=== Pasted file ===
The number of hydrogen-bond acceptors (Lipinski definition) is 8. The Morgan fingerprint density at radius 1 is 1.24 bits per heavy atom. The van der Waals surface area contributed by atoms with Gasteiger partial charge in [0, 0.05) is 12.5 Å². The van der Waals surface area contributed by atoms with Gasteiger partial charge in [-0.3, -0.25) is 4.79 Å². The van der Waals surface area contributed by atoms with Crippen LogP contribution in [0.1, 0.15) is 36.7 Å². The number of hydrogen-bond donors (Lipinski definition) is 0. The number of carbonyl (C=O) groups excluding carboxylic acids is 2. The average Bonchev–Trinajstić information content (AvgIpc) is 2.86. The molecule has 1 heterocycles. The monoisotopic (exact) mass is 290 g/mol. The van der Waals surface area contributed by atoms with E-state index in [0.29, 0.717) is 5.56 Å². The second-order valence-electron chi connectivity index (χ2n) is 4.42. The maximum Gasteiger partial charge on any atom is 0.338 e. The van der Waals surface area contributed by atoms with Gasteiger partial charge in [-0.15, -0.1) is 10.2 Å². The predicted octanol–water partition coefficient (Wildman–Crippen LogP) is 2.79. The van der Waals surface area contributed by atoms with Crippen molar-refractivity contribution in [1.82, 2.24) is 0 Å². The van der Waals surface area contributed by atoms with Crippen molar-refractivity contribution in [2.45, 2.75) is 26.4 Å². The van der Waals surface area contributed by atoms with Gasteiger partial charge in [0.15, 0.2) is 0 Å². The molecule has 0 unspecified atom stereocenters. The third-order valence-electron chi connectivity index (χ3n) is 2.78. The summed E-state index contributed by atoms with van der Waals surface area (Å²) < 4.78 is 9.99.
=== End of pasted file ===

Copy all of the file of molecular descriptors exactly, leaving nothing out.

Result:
The number of hydrogen-bond acceptors (Lipinski definition) is 8. The Morgan fingerprint density at radius 1 is 1.24 bits per heavy atom. The van der Waals surface area contributed by atoms with Gasteiger partial charge in [0, 0.05) is 12.5 Å². The van der Waals surface area contributed by atoms with Gasteiger partial charge in [-0.3, -0.25) is 4.79 Å². The van der Waals surface area contributed by atoms with Crippen LogP contribution in [0.1, 0.15) is 36.7 Å². The number of hydrogen-bond donors (Lipinski definition) is 0. The number of carbonyl (C=O) groups excluding carboxylic acids is 2. The average Bonchev–Trinajstić information content (AvgIpc) is 2.86. The molecule has 1 heterocycles. The monoisotopic (exact) mass is 290 g/mol. The van der Waals surface area contributed by atoms with E-state index in [0.29, 0.717) is 5.56 Å². The second-order valence-electron chi connectivity index (χ2n) is 4.42. The maximum Gasteiger partial charge on any atom is 0.338 e. The van der Waals surface area contributed by atoms with Gasteiger partial charge in [-0.15, -0.1) is 10.2 Å². The predicted octanol–water partition coefficient (Wildman–Crippen LogP) is 2.79. The van der Waals surface area contributed by atoms with Crippen molar-refractivity contribution in [1.82, 2.24) is 0 Å². The van der Waals surface area contributed by atoms with Crippen molar-refractivity contribution in [2.45, 2.75) is 26.4 Å². The van der Waals surface area contributed by atoms with Gasteiger partial charge in [0.15, 0.2) is 0 Å². The molecule has 0 unspecified atom stereocenters. The third-order valence-electron chi connectivity index (χ3n) is 2.78. The summed E-state index contributed by atoms with van der Waals surface area (Å²) < 4.78 is 9.99.